The Butterfly

The Butterfly

Some weeks I feel strong, brave, as If I am healing and It really is possible to live again after burying one’s child.

Other weeks, the scab on the wound of my grief gets knocked off and there I am, once again bleeding and grief-stricken.

So what happened this week to knock the scab off?

It wasn’t the dreaded school uniform shopping – having the help of my eldest daughter took the sting out of that task.

No, it was the AS Level exam results on Thursday that has left the wound of my grief once again raw and bleeding.

As my friends and work colleagues celebrated the success of their sons and daughters’ exam results, our family were once again reminded of our loss.

Usually, if I have a good cry before leaving for work in the morning, or even while driving to work, I can hold it together all day, but not on Thursday. I alternated between congratulating friends on their sons and daughters exam results and seeking refuge in the toilets at work, when it all became just too much.

I find that it takes time for the wound to scab over again. I remain fragile and tearful, unnerved by how quickly I can unravel.

Leah December 2013

Then today I discovered this photo of Leah taken in our Living Room in December 2013, just a few short weeks before she died. She was absolutely fascinated with this small tortoiseshell butterfly that was somehow surviving the winter. These butterflies normally hibernate from late September until the following Spring.

This butterfly was a lot like Leah in her illness – beautiful, gentle, but oh so fragile and struggling to survive. The butterfly lived for a couple more weeks, but sadly, like Leah, it eventually died.

It reminds me of the song lyrics that Leah quoted on her Facebook page in December 2012, a few weeks before that fateful blood test that changed all of our lives forever.

Who Am I

We have to see the bigger picture

We have to see the bigger picture


On the 4th March 1969 Horace’s older brother David had his 15th birthday and became seriously unwell. This resulted in him having an appendicectomy and being diagnosed with a “progressive malignant tumour“. David was subsequently admitted to St Luke’s Hospital in Dublin and prayer was going up for his healing all over the world. Someone said “heaven is stormed with prayer”. Horace’s mother Charlotte stayed up in Dublin to be with David.

On the 17th July 1969 Horace’s mum read to David from Psalm 65, they prayed together and then he kissed her goodnight. At 5am the next morning David went to be with Jesus.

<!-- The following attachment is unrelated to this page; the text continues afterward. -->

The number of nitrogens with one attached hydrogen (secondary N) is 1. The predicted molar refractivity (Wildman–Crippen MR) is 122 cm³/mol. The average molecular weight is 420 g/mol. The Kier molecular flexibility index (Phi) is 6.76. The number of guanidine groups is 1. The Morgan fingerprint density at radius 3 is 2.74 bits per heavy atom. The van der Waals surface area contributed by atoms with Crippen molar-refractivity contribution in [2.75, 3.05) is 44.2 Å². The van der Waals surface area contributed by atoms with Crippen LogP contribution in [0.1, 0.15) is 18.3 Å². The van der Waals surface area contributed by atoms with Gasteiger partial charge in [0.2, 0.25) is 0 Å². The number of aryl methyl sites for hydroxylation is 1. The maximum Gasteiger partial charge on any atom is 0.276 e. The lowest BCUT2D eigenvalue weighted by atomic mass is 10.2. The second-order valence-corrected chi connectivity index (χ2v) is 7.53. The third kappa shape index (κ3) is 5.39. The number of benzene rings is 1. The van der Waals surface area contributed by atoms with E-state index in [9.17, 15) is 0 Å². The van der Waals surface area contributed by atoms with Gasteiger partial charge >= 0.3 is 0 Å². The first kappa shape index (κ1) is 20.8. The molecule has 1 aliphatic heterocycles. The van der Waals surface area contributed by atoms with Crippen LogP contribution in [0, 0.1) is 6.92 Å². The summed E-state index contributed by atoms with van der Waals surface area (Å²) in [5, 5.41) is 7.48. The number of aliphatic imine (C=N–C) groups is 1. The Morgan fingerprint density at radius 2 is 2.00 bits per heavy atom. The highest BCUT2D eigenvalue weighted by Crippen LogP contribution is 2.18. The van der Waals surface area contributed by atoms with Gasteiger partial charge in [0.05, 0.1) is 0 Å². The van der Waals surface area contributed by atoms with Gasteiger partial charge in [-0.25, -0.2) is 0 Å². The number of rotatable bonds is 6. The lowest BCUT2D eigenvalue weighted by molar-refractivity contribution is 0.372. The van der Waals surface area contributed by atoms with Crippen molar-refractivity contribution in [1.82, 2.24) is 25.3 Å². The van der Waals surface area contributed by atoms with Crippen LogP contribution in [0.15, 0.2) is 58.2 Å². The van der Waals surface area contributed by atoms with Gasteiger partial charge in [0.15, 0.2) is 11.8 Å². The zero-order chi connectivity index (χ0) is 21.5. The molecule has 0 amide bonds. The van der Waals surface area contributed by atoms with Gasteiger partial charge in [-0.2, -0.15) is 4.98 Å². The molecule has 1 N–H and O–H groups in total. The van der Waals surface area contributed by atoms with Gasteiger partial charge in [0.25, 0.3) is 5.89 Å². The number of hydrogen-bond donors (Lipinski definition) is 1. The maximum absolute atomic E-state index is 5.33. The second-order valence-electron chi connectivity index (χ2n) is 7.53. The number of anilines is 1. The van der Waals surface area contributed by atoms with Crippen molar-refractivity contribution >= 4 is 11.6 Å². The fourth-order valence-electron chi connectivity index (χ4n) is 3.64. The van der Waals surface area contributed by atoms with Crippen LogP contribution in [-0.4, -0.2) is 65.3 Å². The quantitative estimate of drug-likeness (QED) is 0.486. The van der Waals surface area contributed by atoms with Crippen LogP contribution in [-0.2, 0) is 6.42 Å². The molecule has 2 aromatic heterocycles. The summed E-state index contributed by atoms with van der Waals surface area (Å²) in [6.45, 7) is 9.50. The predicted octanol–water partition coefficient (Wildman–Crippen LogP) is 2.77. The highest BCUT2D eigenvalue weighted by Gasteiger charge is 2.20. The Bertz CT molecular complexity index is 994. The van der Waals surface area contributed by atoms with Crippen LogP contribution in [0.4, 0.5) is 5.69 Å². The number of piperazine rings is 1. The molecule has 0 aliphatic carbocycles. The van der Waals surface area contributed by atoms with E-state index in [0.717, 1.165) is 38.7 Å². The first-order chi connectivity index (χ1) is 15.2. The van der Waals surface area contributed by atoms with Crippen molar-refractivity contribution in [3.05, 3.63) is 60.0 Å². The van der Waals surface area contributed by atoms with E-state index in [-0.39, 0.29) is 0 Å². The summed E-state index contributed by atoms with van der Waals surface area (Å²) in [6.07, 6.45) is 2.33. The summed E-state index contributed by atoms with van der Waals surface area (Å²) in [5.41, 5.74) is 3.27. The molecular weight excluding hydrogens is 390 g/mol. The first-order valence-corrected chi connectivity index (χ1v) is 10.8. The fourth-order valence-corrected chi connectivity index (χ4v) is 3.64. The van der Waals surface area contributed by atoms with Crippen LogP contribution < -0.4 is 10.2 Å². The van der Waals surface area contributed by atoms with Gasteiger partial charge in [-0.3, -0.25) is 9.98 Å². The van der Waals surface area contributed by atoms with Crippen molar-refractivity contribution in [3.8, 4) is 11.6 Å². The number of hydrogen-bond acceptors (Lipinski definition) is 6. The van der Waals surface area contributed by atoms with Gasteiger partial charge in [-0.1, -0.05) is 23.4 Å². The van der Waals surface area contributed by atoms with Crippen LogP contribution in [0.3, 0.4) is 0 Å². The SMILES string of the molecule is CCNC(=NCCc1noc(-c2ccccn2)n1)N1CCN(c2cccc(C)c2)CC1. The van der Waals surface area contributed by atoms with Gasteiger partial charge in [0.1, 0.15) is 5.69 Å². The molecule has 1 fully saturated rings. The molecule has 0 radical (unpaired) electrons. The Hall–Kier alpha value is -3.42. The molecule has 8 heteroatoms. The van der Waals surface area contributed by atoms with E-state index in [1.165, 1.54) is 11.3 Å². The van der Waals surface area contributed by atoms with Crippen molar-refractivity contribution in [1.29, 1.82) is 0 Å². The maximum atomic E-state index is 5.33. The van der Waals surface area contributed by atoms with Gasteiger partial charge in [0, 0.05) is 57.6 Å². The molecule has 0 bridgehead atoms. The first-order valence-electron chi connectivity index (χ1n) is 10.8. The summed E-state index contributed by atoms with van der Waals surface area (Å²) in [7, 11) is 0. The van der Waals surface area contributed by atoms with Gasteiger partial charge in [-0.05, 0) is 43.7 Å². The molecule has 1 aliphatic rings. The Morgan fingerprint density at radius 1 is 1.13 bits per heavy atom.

Charlotte said that “although grief-stricken, a great peace passed over me, the Peace that passeth all understanding – God had taken him home and now he was free from all his pain.”

Two years later Charlotte developed breast cancer. She went to be with Jesus on the 16th December 1982. Thankfully Charlotte wrote about some of these experiences in a little booklet that she called “Stepping Stones“. I have read and reread this booklet many times over the years. Leah also found it comforting to read. During Leah’s illness I took to carrying a copy in my handbag.

On Saturday 11th January ’14, for the first time since Leah’s admission to ICU the doctor told me that Leah’s chest X-ray showed a slight improvement. They had been telling me all along that Leah was unlikely to recover, but there were thousands of people all over the world praying for healing for Leah and I was hopeful. When I heard this positive news about Leah’s chest X-ray I was so sure that this was the miracle starting to happen and I was so happy – our little girl was getting better – she was going to live.

The next day when I went in to see Leah her condition had worsened and my heart sank. That evening I sat by Leah’s bedside, held her hand and reread Charlotte’s wee book. I read how heaven was stormed with prayer for healing for Horace’s brother David, but yet God chose to take him. I read these words written by Horace’s mother “This has cost me a lot to write but I believe it is what my Father wants me to do, hoping that it will help someone. By the way those four and a half months taught me many things. David and I grew very dear to each other. God is not only our Father, He is also a wonderful teacher and trusting in Him all must be well.”

There as I held Leah’s hand and listened to the swish of the ventilator pushing air into her lungs I silently prayed and asked God an almost rhetorical question “Lord, you aren’t going to heal Leah are you?

The next day the deterioration in Leah’s medical condition continued. At midday Leah had to be anaesthetised to conserve her oxygen levels. My sister in law Hannah unexpectedly paid me a visit. As we sat talking outside ICU Hannah looked me in the eye and said “What’s your gut feeling about Leah?” In that moment I had to face the truth. I whispered the words “I think Leah’s going to die.” Hannah put her arms around me and prayed with me.

This wasn’t me admitting defeat or giving up – this was a moment of acceptance. This was the moment when I moved from giving Leah the best possible quality of life, to being able to ensure that Leah had the best possible end of life care. I thank God for everyone He sent to help us along the way.

When Leah was diagnosed she said “God has a plan for my life” and “we have to see the bigger picture” – I think that “bigger picture” was bigger than even she could ever have realised.